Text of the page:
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  • Lee Zaslofsky
    August 08, 2010 - 16:13

    As a deserter from the US Army during the Vietnam War, I was welcomed when I came to Canada in 1970 because I could not in good conscience take part in an immoral, futile, aggressive war. The Iraq War is just such a war. It was started on the basis of lies, waged with cruel tactics that wrecked the country it was supposed to help. In the US, most people join the military not out of a desire to fight, but from simple economic necessity or a desire to get an education closed to them because of high costs. Many join to get health care for their families, which they cannot afford in civilian life. Some people seem to think that soldiers are just robots. you point them in the right direction and press the button, and off they go, This is demeaning and false. Soldiers are capable of seeing through the lies, they can't ignore the suffering their actions cause. Too many of them become burdened with PTSD, too many become suicidal because of this. Canada was right to stay out of Iraq. The war resisters have taken the Canadian view of that war. Now they need a chance to live in peace in Canada. Let's welcome them, as I and so many others were welcomed during Vietnam.

  • Ed
    August 07, 2010 - 06:11

    That is part of what you sign up for when you "volunteer" for the armed forces. It is not "just" another job. No more than being a policeman, fireman etc is just another job, when you sign up you agree to take the risk that the job has inherent in it. If you don't like that - don't join, these jobs are all voluntary. Having said that we should as taxpayers pay these people well and take good care of them. They are the one's we call on the expect to show up when we are in trouble.

    • Carole S.
      August 09, 2010 - 06:48

      At least with the police or fire departments you can resign and you are *expected* to refuse to participate in illegal activities and report them.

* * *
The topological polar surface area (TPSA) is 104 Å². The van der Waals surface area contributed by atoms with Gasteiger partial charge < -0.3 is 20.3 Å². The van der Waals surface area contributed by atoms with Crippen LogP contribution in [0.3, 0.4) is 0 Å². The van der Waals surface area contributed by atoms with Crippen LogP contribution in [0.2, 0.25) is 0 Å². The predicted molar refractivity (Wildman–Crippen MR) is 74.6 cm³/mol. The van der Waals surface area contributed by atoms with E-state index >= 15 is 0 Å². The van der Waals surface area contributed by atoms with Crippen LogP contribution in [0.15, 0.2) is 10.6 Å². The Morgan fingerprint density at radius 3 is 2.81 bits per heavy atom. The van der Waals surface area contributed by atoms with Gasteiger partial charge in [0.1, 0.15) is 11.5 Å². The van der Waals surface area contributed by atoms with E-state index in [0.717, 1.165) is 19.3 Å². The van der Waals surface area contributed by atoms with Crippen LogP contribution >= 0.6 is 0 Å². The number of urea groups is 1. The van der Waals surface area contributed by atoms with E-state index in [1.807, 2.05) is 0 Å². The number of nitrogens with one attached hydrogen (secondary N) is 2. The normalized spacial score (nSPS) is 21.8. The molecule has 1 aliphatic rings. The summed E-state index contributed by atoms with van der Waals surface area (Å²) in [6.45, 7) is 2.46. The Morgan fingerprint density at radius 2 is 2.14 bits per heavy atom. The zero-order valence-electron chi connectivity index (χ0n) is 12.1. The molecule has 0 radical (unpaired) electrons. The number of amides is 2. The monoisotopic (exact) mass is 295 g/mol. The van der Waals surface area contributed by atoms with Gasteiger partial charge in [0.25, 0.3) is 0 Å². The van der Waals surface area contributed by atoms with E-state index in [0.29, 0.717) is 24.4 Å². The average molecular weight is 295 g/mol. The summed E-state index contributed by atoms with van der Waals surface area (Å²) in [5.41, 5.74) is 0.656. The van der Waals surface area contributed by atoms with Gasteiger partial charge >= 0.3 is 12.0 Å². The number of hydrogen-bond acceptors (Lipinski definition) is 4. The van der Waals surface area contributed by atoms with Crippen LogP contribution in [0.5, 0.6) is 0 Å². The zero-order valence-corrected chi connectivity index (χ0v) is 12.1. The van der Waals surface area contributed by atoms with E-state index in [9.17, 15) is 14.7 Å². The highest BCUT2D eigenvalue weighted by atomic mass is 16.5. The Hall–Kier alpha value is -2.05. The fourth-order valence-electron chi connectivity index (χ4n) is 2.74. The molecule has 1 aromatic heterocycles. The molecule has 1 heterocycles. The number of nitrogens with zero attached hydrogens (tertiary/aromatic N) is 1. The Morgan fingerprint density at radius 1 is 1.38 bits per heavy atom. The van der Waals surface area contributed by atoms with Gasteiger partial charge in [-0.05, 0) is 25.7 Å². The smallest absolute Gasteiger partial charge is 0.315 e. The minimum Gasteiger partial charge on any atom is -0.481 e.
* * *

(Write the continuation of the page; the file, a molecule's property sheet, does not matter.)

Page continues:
• Eugene from Town
    August 06, 2010 - 08:53

    Go halfway around the world to fight proxy wars that seek to destabilize entire regions and try convincing your citizens, and those charged with doing the killing and dying, that it is all an effort to promote 'democracy' and 'human rights'. Ask the Iraqi children growing up (if they are lucky[?] enough) under occupation and constant threat how they enjoy their 'democracy'. The former regime may have been flawed (even deeply) but still offered stability and more freedom than our 'friends' in Saudi Arabia. Objectors to these neo-imperialist ventures, within the armed forces, are some of the most admirable people to poke their heads out of these quagmires. I think we owe them some assistance toward seeing that those heads remain united with the rest of their bodies.

    • Ed
      August 07, 2010 - 05:24

      Who in Iraq would you ask? The Kurds? The Shiites? The only group that "might" agree with you would be the Sunni minority because they were much better off then the others and effectively controlled much of the government..

  • Politically Incorrect
    August 06, 2010 - 08:03

    So, rather than participate in a theatre where NATO atrocities against civilians are commonplace and increasingly common knowledge throughout MOST of the world (thanks Wiki leaks), these soldiers are following their consciences and refusing to participate in potential criminal activities. At least if, hypothetically, the chief architects of this violence were brought to Nuremburg-style justice, these ex-soldiers wouldn’t have to claim that, as accomplices, they were "just following orders." At one time Canada was considered a progressive, civilised society, now we’re just a pathetic lapdog to US imperialist policies.